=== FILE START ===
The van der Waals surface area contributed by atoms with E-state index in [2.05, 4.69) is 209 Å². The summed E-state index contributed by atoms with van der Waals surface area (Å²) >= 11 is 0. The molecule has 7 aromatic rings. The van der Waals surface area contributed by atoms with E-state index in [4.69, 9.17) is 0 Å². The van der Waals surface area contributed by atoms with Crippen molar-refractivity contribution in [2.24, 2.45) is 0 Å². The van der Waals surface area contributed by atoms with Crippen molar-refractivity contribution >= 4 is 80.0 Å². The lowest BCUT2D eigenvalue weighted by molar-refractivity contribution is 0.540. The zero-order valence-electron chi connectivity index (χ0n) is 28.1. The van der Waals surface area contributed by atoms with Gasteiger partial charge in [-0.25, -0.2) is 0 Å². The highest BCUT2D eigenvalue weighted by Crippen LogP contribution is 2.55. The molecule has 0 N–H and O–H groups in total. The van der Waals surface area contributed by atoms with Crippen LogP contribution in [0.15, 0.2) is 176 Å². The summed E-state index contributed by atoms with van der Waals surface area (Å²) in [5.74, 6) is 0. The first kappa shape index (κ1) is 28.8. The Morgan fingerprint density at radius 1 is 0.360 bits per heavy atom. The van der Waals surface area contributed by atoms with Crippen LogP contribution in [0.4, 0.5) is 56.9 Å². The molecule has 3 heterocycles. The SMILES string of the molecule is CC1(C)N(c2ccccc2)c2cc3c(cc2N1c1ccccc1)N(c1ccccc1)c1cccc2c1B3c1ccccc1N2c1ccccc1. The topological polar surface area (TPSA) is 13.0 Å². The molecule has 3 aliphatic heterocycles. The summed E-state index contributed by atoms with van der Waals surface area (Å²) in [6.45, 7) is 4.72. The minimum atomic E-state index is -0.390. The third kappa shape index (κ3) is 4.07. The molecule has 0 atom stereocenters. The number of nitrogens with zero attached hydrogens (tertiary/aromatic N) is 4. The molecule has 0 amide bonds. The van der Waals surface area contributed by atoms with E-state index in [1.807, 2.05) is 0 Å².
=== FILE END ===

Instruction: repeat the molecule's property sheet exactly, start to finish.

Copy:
The van der Waals surface area contributed by atoms with E-state index in [2.05, 4.69) is 209 Å². The summed E-state index contributed by atoms with van der Waals surface area (Å²) >= 11 is 0. The molecule has 7 aromatic rings. The van der Waals surface area contributed by atoms with E-state index in [4.69, 9.17) is 0 Å². The van der Waals surface area contributed by atoms with Crippen molar-refractivity contribution in [2.24, 2.45) is 0 Å². The van der Waals surface area contributed by atoms with Crippen molar-refractivity contribution >= 4 is 80.0 Å². The lowest BCUT2D eigenvalue weighted by molar-refractivity contribution is 0.540. The zero-order valence-electron chi connectivity index (χ0n) is 28.1. The van der Waals surface area contributed by atoms with Gasteiger partial charge in [-0.25, -0.2) is 0 Å². The highest BCUT2D eigenvalue weighted by Crippen LogP contribution is 2.55. The molecule has 0 N–H and O–H groups in total. The van der Waals surface area contributed by atoms with Crippen LogP contribution in [0.15, 0.2) is 176 Å². The summed E-state index contributed by atoms with van der Waals surface area (Å²) in [5.74, 6) is 0. The first kappa shape index (κ1) is 28.8. The Morgan fingerprint density at radius 1 is 0.360 bits per heavy atom. The van der Waals surface area contributed by atoms with Crippen LogP contribution in [0.4, 0.5) is 56.9 Å². The molecule has 3 heterocycles. The SMILES string of the molecule is CC1(C)N(c2ccccc2)c2cc3c(cc2N1c1ccccc1)N(c1ccccc1)c1cccc2c1B3c1ccccc1N2c1ccccc1. The topological polar surface area (TPSA) is 13.0 Å². The molecule has 3 aliphatic heterocycles. The summed E-state index contributed by atoms with van der Waals surface area (Å²) in [6.45, 7) is 4.72. The minimum atomic E-state index is -0.390. The third kappa shape index (κ3) is 4.07. The molecule has 0 atom stereocenters. The number of nitrogens with zero attached hydrogens (tertiary/aromatic N) is 4. The molecule has 0 amide bonds. The van der Waals surface area contributed by atoms with E-state index in [1.807, 2.05) is 0 Å².